• Use Post-It notes to give you a visual of your most pressing tasks. Writing one obligation per Post-It note and sticking them onto your desk/work area means that once something’s done, you get the satisfaction of crumpling it up and throwing it out.
  • If you’ve got a few small projects, and one large one, complete the small ones first. They’ll take less time, and by getting them out of the way you’ll leave a larger, consecutive chunk of time to focus on only the large project, without the sheer number of things to do making you nervous (example: writing your few blog posts before reading that next book you owe a review).

Plan Ahead

This one’s simple: when you’ve got the opportunity to plan and work ahead, do it. Even if it’s one blog post, one book, a few emails, Pinterest images (for those of you who cross-post there), etc. Writing and scheduling these things beforehand is going to be your friend. Don’t wait until the last minute to try to get things cranked out; it adds unneeded stress to see your email get backed up, for example, or to know you have a nonexistent blog post publishing in two hours. If you find the time, see what small tasks you can get done now, rather than later.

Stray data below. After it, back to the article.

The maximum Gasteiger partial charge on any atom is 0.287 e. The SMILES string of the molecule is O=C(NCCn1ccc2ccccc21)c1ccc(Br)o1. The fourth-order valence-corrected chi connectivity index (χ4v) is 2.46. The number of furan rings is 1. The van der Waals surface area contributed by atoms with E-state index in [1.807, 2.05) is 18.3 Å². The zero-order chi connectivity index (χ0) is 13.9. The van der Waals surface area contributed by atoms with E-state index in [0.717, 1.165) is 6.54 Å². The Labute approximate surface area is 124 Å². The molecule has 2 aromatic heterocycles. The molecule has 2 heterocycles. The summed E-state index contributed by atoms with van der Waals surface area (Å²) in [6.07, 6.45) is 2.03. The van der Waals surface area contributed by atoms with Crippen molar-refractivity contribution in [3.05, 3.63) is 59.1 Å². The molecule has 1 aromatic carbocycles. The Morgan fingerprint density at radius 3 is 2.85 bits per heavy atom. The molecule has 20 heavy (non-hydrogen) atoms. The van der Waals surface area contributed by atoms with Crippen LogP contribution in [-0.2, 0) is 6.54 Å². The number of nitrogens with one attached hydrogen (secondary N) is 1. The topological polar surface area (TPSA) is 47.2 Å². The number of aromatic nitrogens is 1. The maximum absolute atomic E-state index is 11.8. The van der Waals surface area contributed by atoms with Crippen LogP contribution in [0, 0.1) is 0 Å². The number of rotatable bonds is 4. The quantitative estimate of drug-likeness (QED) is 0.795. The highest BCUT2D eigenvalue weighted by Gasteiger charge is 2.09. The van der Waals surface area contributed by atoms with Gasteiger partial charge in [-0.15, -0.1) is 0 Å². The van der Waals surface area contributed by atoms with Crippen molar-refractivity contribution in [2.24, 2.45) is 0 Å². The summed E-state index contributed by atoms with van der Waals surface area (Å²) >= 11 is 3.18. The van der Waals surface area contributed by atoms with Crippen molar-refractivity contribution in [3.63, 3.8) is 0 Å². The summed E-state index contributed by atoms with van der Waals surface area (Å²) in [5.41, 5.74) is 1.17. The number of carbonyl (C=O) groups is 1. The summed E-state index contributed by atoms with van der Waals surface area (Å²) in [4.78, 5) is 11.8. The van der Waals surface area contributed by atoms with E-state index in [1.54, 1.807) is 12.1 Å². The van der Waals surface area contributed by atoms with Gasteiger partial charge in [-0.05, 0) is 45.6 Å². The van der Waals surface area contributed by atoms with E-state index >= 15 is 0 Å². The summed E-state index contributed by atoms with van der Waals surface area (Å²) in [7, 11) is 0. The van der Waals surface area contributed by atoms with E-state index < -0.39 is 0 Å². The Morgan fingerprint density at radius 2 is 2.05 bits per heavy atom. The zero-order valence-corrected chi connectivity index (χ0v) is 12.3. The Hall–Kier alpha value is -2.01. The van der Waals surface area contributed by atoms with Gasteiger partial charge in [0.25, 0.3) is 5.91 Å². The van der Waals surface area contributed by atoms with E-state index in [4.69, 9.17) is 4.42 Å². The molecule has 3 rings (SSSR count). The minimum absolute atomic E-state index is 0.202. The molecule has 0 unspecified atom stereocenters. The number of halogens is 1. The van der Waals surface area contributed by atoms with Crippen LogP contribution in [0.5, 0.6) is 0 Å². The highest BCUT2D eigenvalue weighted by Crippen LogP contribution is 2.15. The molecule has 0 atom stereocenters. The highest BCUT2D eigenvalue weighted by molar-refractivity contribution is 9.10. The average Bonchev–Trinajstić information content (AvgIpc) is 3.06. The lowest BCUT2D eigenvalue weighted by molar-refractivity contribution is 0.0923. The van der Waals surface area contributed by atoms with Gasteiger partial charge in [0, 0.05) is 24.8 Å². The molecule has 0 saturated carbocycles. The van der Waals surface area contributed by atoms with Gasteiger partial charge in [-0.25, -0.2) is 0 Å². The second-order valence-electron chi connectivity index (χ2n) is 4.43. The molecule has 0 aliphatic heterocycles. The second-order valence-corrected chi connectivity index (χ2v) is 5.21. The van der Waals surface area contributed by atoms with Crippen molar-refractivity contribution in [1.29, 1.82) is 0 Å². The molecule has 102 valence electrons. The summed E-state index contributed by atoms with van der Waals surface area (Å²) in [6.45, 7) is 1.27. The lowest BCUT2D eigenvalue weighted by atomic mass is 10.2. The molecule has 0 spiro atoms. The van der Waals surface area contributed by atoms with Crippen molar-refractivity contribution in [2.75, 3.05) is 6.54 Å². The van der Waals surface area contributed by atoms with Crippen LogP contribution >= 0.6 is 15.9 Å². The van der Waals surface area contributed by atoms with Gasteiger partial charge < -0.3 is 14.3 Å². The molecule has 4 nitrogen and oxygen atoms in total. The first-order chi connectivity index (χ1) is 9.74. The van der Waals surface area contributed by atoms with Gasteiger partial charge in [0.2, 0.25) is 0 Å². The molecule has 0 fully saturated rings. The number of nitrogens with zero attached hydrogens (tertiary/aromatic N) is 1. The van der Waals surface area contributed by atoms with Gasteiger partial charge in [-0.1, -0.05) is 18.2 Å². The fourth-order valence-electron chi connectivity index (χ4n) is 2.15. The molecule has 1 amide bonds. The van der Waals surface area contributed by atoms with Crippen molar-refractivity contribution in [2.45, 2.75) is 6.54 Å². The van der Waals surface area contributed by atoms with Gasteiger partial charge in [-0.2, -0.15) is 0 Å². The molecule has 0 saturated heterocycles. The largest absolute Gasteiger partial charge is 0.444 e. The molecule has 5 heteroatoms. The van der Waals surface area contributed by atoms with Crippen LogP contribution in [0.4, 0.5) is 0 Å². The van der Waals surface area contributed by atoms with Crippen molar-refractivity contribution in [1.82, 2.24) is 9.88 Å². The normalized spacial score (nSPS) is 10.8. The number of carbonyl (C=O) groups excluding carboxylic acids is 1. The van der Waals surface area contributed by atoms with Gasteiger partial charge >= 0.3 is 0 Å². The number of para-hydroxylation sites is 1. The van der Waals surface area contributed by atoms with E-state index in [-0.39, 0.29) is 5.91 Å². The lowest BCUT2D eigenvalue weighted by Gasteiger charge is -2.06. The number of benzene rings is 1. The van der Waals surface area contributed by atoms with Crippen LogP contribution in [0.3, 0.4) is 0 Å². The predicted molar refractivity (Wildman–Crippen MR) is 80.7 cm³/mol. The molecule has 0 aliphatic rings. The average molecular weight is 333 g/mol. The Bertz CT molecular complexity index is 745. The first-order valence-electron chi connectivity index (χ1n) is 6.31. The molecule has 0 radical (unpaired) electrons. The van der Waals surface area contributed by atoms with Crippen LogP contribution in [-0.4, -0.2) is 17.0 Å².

Be Aware of Your Limits (a.k.a. It’s Okay to Tell People ‘No’)

Guys, you can’t do it all. I know you wish you could, but you can’t. There’s going to come a time when somebody asks you for something – a favor, a beta-read, a book review, etc. – and you’re simply going to have to say, “I’m sorry, I don’t have time.” It really sucks, especially if it’s something you really want to do, but it happens. Know your limits.

Remember to Sleep, Eat Right, Hydrate, and Relax

I’m not even kidding. Try getting yourself into bed and your head on the pillow at a minimum of seven hours before you’re planning on waking up; if you can get into bed sooner, great! Remember to eat: breakfast, lunch, and dinner; or, breakfast, and a few well-sized snacks as the day goes on. Drink lots of water. Every now and again, give yourself a break so you can recharge. You’re not the Energizer bunny; you don’t have to be “on” all the time.

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And that, folks, is really all there is to it: staying organized and getting things done. Calendars are your friend when it comes to life – both online and on social media, and in life. A final tip: don’t sacrifice your passions. Find time for the things you care about, be it writing, drawing, painting, family, friends. Don’t let the things you care about suffer because you think there’s more important things because, well, there’s always going to be “more important” things.

Thanks so much, Briana, for inviting me in, and please let me know in the comments how ya’ll get things done and stay organized as you juggle your responsibilities! I’m always looking for new ways to stay organized!

What are your tips for getting things done and staying organized?

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"Don't sacrifice your passions," and other great time management tips from @Rae_Oestreich on @brianawrites' blog. (Click to tweet)